In EIA’s December Short Term Energy Outlook (STEO), both the West Texas Intermediate (WTI) and Brent crude oil 2017 price forecasts increased by about US$1/bbl from the November STEO, with prices expected to average US$51/bbl and US$52/bbl, respectively. The WTI price is forecast to average US$49/bbl in the first half of 2017 and end the year at US$54/bbl, while the Brent price is forecast to average US$50/bbl in the first half of 2017 and end the year at US$55/bbl. The forecast includes consideration of the Organisation of the Petroleum Exporting Countries’ (OPEC) recent announcement to reduce production. However, the agreement only resulted in small changes to the STEO forecast.
At the 30 November OPEC meeting, member countries agreed to reduce production by approximately 1.2 million bpd from an October baseline and to lower OPEC’s production ceiling to 32.5 million bpd beginning 1 January 2017. The agreement is meant to last six months with an option to extend for an additional six months.
EIA adjusted the December STEO by reducing OPEC’s crude oil production by 100 000 bpd in the first quarter of 2017 to 32.8 million bpd. The difference between OPEC’s and EIA’s production estimates reflects, in part, differences in production in Indonesia, Libya, and Nigeria, which are not participating in the agreement. OPEC’s agreed upon output levels for early 2017 were similar to EIA’s November STEO forecast, and already included some expectation of slower production growth in 2017.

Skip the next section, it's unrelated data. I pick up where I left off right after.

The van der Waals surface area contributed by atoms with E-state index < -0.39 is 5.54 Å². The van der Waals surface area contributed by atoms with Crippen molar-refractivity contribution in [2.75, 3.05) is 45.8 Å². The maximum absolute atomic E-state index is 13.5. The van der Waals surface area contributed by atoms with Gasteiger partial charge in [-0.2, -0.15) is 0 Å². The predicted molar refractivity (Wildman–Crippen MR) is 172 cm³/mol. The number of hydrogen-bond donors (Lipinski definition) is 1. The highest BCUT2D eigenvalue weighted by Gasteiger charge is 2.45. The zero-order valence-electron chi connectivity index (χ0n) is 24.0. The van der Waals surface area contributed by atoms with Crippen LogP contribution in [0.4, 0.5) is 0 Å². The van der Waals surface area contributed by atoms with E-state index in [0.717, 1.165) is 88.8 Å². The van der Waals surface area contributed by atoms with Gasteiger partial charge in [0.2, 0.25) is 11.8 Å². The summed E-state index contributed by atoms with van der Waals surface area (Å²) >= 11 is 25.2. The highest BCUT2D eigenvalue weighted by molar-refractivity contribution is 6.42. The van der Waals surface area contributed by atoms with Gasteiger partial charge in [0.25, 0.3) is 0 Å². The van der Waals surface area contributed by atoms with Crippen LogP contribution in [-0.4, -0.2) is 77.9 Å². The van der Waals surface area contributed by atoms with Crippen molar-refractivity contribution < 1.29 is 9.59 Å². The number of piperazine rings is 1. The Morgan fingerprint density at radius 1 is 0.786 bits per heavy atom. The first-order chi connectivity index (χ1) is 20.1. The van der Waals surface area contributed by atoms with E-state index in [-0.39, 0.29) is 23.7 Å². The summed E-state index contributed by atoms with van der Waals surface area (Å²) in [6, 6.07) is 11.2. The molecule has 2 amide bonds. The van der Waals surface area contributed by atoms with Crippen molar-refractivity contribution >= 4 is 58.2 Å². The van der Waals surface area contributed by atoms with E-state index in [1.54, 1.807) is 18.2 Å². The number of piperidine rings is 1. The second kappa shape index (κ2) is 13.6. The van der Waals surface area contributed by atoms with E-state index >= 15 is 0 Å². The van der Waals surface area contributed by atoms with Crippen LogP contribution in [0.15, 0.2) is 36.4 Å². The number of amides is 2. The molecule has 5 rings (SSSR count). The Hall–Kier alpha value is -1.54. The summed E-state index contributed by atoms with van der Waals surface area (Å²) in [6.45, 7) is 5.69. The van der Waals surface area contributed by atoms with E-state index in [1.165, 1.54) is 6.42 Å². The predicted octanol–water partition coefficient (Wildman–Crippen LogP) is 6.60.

Several non-OPEC producers also announced their intention to freeze or reduce production, with the agreement stating that non-OPEC countries will reduce production by 600 000 bpd. Trade press indicates that Russia will account for 300 000 bpd of this reduction, staged over the first quarter of 2017, but it is currently unclear where the other 300 000 bpd will come from other than modest reductions from some Persian Gulf nations such as Oman.
Oil prices rose as the OPEC agreement came together and was announced. However, the extent to which the plans will be carried out and actually reduce supply below levels that would have occurred in its absence remains uncertain. A price recovery above US$50/bbl could contribute to supply growth in US tight oil regions and in other non-OPEC producing countries that do not participate in the OPEC-led supply reductions. Crude oil prices near US$50/bbl have led to increased investment by some US production companies, particularly those operating in the Permian Basin in Texas and New Mexico.
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